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Published: September 12th 2021
Another early start to the day, up at 6:30 to do some work and have a staff meeting via Teams. No breakfast this morning as we were still pretty full from the beef from last night. Coffee and a strong one was in order. The coffee bar downstairs, while they use Starbucks, still make a good strong latte. The baristas are also very friendly. Today’s itinerary consists of 2 museums’, the Ford Piquette Plant and the Detroit Historical Museum.
If the Qline would have been running it would take us to both places, but the number 4 bus does as well. The bus system here is horrible, no social distancing (but they require masks) and they just do not keep to any kind of real schedule. We have waited up to 20 to 30 minutes for a bus, when three were have supposed to have stopped. Many times, we just end up flagging down a cab. The morning seems to be the better time to get a bus and have it be close to on time. The Ford Plant was about 3 long blocks from the stop, but the morning was crips and low humidity (fall is in the air). Original Model T Factory
The museum is in-fact where Henry Ford invented the Model T and where the first 1500 or so were produced. This is not where the automated assembly line was invented, that was at the Highland Park factory. You can take a guided or self-guided tour. I highly recommend the guided, you will get more information than you probably want, but it is very informative, I think our guide as older than a Model T. Most of the cars on display are actually owned by other people and they let them be on display so they can store their cars for free.
There are over 65 cars on display, pretty much every model up to the T ever made by Ford, the A, B C, F N, R S and of course the T. There are also other makes on display such a Cadillac (interesting fact, the first Cadillac was actually built by Ford).
The history behind the Ford Motor Company and the cars built by Henry Ford, was very interesting. I will say by the end of our just over 2-hour tour, I knew more about Ford that I needed.
Tied Dish of the Day
the tour we headed back to the bus to our next stop, this bus was actually on schedule, so we didn’t have to worry about time issues for our next visit. Before we went to the History Museum, we had lunch. We were going to Wasabi, a Korean/Japanese place, but they were only doing take out so instead we went a couple of doors down to Babo. This is a very hipster breakfast/brunch place. And I mean very hipster. It appeared to be women owned and operated and most of the customers were women. The menu was diverse but what we had was very good. We started with Fried Artichokes (this can never be bad,) Unlike in Italy, these were battered like calamari and very good and crispy but not overpowering as the flavor of the artichoke still came through.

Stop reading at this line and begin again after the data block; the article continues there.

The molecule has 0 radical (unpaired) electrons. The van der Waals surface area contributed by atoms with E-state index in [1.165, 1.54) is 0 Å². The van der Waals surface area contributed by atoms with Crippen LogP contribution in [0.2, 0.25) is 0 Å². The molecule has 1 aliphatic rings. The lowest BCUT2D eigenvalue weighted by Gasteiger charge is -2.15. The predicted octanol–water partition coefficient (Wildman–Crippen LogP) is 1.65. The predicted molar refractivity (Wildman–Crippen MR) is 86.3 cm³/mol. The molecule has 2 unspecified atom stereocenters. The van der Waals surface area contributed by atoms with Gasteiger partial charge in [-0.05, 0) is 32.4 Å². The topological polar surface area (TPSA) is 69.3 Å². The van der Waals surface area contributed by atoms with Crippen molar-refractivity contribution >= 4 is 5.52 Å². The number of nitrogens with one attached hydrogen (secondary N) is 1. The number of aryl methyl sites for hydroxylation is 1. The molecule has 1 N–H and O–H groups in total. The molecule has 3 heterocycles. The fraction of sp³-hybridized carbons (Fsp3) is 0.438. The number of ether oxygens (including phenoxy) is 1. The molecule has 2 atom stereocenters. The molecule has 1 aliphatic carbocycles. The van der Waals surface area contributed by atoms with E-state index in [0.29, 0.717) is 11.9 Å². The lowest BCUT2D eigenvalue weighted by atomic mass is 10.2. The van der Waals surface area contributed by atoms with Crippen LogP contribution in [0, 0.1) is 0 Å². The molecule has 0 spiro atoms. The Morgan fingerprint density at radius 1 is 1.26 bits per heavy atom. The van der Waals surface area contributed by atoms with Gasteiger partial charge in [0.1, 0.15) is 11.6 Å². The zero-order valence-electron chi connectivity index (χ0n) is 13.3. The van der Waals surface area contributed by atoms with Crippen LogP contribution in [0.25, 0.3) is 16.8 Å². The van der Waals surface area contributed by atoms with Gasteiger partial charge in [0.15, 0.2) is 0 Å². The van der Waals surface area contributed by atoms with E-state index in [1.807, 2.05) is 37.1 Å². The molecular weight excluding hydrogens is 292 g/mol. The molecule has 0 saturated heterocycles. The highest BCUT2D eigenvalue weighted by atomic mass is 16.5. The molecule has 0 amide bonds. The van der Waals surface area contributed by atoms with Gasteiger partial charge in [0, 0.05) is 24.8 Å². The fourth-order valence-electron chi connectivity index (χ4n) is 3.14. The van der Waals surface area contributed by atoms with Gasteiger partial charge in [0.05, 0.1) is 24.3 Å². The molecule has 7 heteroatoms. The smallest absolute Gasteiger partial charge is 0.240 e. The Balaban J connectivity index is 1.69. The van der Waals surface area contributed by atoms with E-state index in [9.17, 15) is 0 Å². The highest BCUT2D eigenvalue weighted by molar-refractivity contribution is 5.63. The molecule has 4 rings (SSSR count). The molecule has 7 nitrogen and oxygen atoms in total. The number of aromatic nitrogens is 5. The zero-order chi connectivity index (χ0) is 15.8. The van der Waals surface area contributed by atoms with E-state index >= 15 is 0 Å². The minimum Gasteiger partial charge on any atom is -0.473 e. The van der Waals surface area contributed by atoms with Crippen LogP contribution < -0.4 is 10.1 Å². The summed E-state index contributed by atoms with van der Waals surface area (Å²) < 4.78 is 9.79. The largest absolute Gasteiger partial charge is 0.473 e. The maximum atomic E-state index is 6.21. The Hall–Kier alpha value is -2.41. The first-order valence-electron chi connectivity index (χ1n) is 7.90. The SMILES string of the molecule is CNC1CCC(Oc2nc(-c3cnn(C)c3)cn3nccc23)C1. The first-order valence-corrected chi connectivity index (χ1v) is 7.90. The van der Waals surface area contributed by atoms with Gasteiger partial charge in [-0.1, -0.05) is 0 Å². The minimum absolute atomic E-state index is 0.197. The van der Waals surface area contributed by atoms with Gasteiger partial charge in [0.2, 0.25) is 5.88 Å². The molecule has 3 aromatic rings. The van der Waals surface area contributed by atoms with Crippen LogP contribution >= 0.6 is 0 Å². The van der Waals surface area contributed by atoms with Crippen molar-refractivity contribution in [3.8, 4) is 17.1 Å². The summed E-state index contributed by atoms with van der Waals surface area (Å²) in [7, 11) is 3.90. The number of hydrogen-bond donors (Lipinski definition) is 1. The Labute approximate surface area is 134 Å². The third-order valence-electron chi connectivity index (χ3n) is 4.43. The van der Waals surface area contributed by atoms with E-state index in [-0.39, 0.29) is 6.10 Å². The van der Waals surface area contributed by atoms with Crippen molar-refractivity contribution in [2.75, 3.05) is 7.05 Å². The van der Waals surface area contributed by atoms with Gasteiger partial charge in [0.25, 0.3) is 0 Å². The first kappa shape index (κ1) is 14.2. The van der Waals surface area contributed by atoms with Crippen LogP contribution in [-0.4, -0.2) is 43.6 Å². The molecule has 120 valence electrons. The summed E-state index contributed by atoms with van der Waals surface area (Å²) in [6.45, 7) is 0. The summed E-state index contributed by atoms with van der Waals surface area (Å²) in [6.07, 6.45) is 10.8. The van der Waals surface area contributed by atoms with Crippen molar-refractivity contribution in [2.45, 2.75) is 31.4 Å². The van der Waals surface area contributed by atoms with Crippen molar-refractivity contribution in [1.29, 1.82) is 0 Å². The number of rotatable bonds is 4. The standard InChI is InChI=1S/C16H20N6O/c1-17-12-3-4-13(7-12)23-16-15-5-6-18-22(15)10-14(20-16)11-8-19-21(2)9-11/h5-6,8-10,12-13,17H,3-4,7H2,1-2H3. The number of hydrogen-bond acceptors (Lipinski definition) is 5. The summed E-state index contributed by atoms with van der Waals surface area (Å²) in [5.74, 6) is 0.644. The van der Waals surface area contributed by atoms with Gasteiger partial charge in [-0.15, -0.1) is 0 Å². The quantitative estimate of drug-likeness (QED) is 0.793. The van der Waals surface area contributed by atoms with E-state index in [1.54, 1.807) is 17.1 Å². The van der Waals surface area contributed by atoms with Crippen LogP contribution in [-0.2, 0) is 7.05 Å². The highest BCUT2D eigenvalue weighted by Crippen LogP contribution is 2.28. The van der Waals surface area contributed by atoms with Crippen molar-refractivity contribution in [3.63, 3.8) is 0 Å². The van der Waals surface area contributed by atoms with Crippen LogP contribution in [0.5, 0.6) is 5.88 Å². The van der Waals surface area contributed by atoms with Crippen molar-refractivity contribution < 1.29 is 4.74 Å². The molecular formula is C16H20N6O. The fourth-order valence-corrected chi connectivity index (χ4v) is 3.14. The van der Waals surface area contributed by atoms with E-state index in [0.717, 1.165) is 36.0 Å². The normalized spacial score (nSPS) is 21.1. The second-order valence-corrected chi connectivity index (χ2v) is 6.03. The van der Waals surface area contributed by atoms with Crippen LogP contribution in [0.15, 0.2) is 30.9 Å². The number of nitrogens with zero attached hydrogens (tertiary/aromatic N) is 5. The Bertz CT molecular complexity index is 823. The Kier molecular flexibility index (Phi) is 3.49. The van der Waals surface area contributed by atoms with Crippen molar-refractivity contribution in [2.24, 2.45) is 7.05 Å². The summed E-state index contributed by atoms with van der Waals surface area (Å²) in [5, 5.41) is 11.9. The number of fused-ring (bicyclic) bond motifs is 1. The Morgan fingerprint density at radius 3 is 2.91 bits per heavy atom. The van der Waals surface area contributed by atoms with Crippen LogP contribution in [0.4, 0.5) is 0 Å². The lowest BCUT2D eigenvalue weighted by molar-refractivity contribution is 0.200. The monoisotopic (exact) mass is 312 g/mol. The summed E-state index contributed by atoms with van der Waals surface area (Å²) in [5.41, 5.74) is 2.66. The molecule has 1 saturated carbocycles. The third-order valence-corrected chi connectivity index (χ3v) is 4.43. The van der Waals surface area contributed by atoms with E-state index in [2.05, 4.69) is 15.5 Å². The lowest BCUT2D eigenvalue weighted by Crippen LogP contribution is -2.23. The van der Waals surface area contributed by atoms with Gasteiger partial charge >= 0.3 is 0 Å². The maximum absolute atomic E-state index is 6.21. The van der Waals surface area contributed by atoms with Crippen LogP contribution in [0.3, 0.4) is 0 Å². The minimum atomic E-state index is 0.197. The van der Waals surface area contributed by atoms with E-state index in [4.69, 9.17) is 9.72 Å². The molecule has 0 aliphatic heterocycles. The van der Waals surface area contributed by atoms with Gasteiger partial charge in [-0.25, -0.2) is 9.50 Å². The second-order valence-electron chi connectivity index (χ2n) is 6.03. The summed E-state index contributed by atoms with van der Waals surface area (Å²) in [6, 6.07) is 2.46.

Jerry had a brunch dish, the Diego Skillet (yes named aver Diego Rivera), they also had a Frida Skilled (you got it Frida Kahlo). It was a very good skillet with chorizo, home fries (which were very crispy), onions, peppers and two eggs over easy. I had the Detroiter, a twist on the classic Ruben, using coleslaw instead of
Tied Dish of the Day
sauerkraut. It was messy but good, and the corn beef was very thin sliced and crispy. We also side of, fries, very crispy.
After lunch we were off to the History Museum across the street. Detroit Historical Museum
For a historical museum it is a pretty big building takes up about half a block and has four floors of exhibits. Naturally, it is all about the history of Detroit, including some of the not so pretty parts of its past such as the 1967 riots. There was of course a section on the auto industry and a small section on Motown. I think it was small because there is an entire museum dedicated to Motown, but it is currently closed as a result of flood damage, so we did not get to visit.
There was also a special exhibit on the 1920’s which focused on the 20’s from the black point of view. It was very interesting. The most interesting section of the museum was the section devoted to the Underground Railway. I wish it would have been bigger, but it was a good history lesson in the underground railway outside of Harriett Tubman.
spent just over an hour in the museum, you could have got lost in the section about the 1967 riots or rebellion, but it was pretty overwhelming, so we had to limit our time in that section.